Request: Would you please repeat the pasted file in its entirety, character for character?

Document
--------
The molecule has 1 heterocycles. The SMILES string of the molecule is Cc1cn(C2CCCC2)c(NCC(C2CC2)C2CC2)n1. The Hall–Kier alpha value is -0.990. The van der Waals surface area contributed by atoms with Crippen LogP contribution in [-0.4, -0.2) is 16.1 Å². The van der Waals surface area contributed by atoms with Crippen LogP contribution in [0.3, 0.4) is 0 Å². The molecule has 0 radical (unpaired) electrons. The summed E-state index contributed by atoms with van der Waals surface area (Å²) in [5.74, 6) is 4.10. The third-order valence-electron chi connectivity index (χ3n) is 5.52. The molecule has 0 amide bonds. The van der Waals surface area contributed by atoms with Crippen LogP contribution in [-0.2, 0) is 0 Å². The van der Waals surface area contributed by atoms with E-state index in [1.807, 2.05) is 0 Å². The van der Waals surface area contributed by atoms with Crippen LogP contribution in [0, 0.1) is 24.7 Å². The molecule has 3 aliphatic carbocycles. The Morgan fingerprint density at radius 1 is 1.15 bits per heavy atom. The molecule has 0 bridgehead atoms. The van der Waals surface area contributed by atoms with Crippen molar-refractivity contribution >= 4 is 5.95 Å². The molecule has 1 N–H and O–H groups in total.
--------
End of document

The molecule has 1 heterocycles. The SMILES string of the molecule is Cc1cn(C2CCCC2)c(NCC(C2CC2)C2CC2)n1. The Hall–Kier alpha value is -0.990. The van der Waals surface area contributed by atoms with Crippen LogP contribution in [-0.4, -0.2) is 16.1 Å². The van der Waals surface area contributed by atoms with Crippen LogP contribution in [0.3, 0.4) is 0 Å². The molecule has 0 radical (unpaired) electrons. The summed E-state index contributed by atoms with van der Waals surface area (Å²) in [5.74, 6) is 4.10. The third-order valence-electron chi connectivity index (χ3n) is 5.52. The molecule has 0 amide bonds. The van der Waals surface area contributed by atoms with Crippen LogP contribution in [-0.2, 0) is 0 Å². The van der Waals surface area contributed by atoms with E-state index in [1.807, 2.05) is 0 Å². The van der Waals surface area contributed by atoms with Crippen LogP contribution in [0, 0.1) is 24.7 Å². The molecule has 3 aliphatic carbocycles. The Morgan fingerprint density at radius 1 is 1.15 bits per heavy atom. The molecule has 0 bridgehead atoms. The van der Waals surface area contributed by atoms with Crippen molar-refractivity contribution >= 4 is 5.95 Å². The molecule has 1 N–H and O–H groups in total.